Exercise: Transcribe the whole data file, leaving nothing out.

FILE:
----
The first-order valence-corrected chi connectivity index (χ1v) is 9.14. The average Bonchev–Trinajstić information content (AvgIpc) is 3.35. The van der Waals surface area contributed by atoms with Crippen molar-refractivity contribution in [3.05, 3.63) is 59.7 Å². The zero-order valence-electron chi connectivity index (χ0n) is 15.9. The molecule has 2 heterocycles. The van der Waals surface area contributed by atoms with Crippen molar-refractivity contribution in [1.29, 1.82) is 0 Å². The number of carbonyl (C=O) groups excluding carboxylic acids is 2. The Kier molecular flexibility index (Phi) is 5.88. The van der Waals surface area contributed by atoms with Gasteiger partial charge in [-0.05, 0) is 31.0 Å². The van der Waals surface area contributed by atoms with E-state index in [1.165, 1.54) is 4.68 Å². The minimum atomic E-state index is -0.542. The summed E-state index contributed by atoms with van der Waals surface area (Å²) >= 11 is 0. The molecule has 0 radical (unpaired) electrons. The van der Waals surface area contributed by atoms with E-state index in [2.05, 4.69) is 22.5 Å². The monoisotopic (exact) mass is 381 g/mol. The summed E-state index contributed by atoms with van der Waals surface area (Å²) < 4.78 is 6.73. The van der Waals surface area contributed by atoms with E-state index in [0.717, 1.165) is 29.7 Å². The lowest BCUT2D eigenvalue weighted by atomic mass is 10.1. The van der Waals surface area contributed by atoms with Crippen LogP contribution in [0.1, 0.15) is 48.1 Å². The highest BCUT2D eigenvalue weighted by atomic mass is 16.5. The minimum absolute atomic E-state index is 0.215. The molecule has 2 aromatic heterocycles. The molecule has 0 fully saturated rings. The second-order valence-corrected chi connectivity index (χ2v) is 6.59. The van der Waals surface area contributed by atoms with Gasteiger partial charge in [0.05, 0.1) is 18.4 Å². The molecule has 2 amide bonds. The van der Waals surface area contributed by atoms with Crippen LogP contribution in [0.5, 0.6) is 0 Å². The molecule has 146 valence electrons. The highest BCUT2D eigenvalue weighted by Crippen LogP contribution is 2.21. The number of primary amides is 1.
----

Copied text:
The first-order valence-corrected chi connectivity index (χ1v) is 9.14. The average Bonchev–Trinajstić information content (AvgIpc) is 3.35. The van der Waals surface area contributed by atoms with Crippen molar-refractivity contribution in [3.05, 3.63) is 59.7 Å². The zero-order valence-electron chi connectivity index (χ0n) is 15.9. The molecule has 2 heterocycles. The van der Waals surface area contributed by atoms with Crippen molar-refractivity contribution in [1.29, 1.82) is 0 Å². The number of carbonyl (C=O) groups excluding carboxylic acids is 2. The Kier molecular flexibility index (Phi) is 5.88. The van der Waals surface area contributed by atoms with Gasteiger partial charge in [-0.05, 0) is 31.0 Å². The van der Waals surface area contributed by atoms with E-state index in [1.165, 1.54) is 4.68 Å². The minimum atomic E-state index is -0.542. The summed E-state index contributed by atoms with van der Waals surface area (Å²) >= 11 is 0. The molecule has 0 radical (unpaired) electrons. The van der Waals surface area contributed by atoms with E-state index in [2.05, 4.69) is 22.5 Å². The monoisotopic (exact) mass is 381 g/mol. The summed E-state index contributed by atoms with van der Waals surface area (Å²) < 4.78 is 6.73. The van der Waals surface area contributed by atoms with E-state index in [0.717, 1.165) is 29.7 Å². The lowest BCUT2D eigenvalue weighted by atomic mass is 10.1. The van der Waals surface area contributed by atoms with Crippen LogP contribution in [0.1, 0.15) is 48.1 Å². The highest BCUT2D eigenvalue weighted by atomic mass is 16.5. The minimum absolute atomic E-state index is 0.215. The molecule has 2 aromatic heterocycles. The molecule has 0 fully saturated rings. The second-order valence-corrected chi connectivity index (χ2v) is 6.59. The van der Waals surface area contributed by atoms with Gasteiger partial charge in [0.05, 0.1) is 18.4 Å². The molecule has 2 amide bonds. The van der Waals surface area contributed by atoms with Crippen LogP contribution in [0.5, 0.6) is 0 Å². The molecule has 146 valence electrons. The highest BCUT2D eigenvalue weighted by Crippen LogP contribution is 2.21. The number of primary amides is 1.